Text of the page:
Your students are not typical. They are not average, and they are not "in the norm." That's true for every instructor, so I'm not placing your class above, or below, typical; rather I'm saying that typical is a statistical contrivance, not reality. In the process of designing your course, including the labs to use, you get to take advantage of what you know about your student body that the College Board does not know. You know what their prior course work has been focused on. You know what other fields of study have been presented, and at what level, before they are enrolled in the AP CS A course in your school. Things like first exposure to Java vs. continuation of Java work, prior basic algebra vs. plane geometry and trig., other languages learned, prerequisite courses in your system for the AP CS A course, etc. You also know what you, your school, your school district, and your state education system expect to be presented, and what the stated "objectives" are for your class, and the program it is part of.

What the established objectives are for your course, no matter at what level they have been "established", determines what the course content is. The labs have to mesh well with the course as a whole if they are to have an effective impact on the students reaching the objectives. If your class is the third in a series of Java classes, a lab that explores looping structures will have very little value. Conversely, if it is their first exposure to Java, than a lab that implements a 3-dimensional graphics class will probably never be completed successfully.

Once you have settled how the labs will mesh with the course content, and what level of competency you can anticipate from your students, you can evaluate, or design, labs that further the objectives of your course. Obviously, since it is an AP CS A course, passing the College Board exam is included in the objectives. It can, however, be the final goal, or it can be the minimum requirement. If your objective is to prepare the students for advanced studies in CS you do not, and probably should not, limit your labs to mirror the minimum set by the sample labs. Instead you can build labs that allow the students to practice what they've been taught, even if it's beyond the College Board minimums, and expands their mental skills in a way the prepares them to learn new concepts after they've mastered what you offer.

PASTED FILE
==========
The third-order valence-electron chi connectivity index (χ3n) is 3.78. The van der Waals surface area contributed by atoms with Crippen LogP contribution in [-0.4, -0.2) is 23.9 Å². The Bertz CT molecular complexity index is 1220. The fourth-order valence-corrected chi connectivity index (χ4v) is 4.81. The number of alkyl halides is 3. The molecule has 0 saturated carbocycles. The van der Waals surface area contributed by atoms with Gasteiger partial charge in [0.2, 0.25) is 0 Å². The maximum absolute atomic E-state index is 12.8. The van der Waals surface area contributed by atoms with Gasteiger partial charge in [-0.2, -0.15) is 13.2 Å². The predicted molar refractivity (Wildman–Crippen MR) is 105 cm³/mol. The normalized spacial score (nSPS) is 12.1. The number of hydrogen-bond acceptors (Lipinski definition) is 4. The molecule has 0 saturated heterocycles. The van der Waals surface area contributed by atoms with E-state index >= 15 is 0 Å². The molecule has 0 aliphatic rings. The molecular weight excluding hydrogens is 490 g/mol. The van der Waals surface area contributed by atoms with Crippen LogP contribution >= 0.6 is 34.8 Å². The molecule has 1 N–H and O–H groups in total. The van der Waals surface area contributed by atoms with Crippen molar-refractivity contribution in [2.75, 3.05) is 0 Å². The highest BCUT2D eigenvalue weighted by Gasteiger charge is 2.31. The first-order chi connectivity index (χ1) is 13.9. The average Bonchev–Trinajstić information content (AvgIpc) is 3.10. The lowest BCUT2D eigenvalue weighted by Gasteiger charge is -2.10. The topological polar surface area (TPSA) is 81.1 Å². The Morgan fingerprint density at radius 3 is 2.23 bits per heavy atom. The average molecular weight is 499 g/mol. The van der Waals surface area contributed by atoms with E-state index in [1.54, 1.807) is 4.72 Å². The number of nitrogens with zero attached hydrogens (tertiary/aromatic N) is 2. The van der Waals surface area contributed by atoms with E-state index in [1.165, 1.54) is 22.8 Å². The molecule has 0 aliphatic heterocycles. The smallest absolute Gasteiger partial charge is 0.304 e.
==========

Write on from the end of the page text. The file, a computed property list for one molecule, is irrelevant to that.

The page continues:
It's a difference between "teaching the test" and "teaching the subject." An unfortunate trend has been growing where states, or the College Board, have established some set of "minimum passing" evaluations, or standardized tests for graduation. In order to assure that students get high marks on those tests, meaning better ranking for their school, and maybe better funding from the state, the instructors have started to teach what's on the test, and nothing more. That is a major disservice to the students, even if it does increase funding for the schools.

For evaluation of any lab assignment, College Board example, random Internet find, or custom built, there are three basic criteria to apply:

  1. Does it require the students to fully utilize, and demonstrate, what the course has covered thus far?
  2. Does it set the stage, and prepare the students for the the concepts presented in the next segment of the course?
  3. Does it encourage practices, and mental skills, that will be beneficial to the students in the future - either in other CS courses or in everyday life?

Of course, after evaluating one lab, you can always evaluate other labs, and rather than answering the questions above in a binary, yes/no, fashion, you can answer them on a scale of effectiveness in meeting those criteria. If the labs presented by the College Board meet the needs of_your_ students, and the objectives of your course, then they are a good choice, regardless of the reviews from publishers, who may have their own labs to sell, or even instructors in other schools, who may have other objectives, and surely have different student bodies to work with.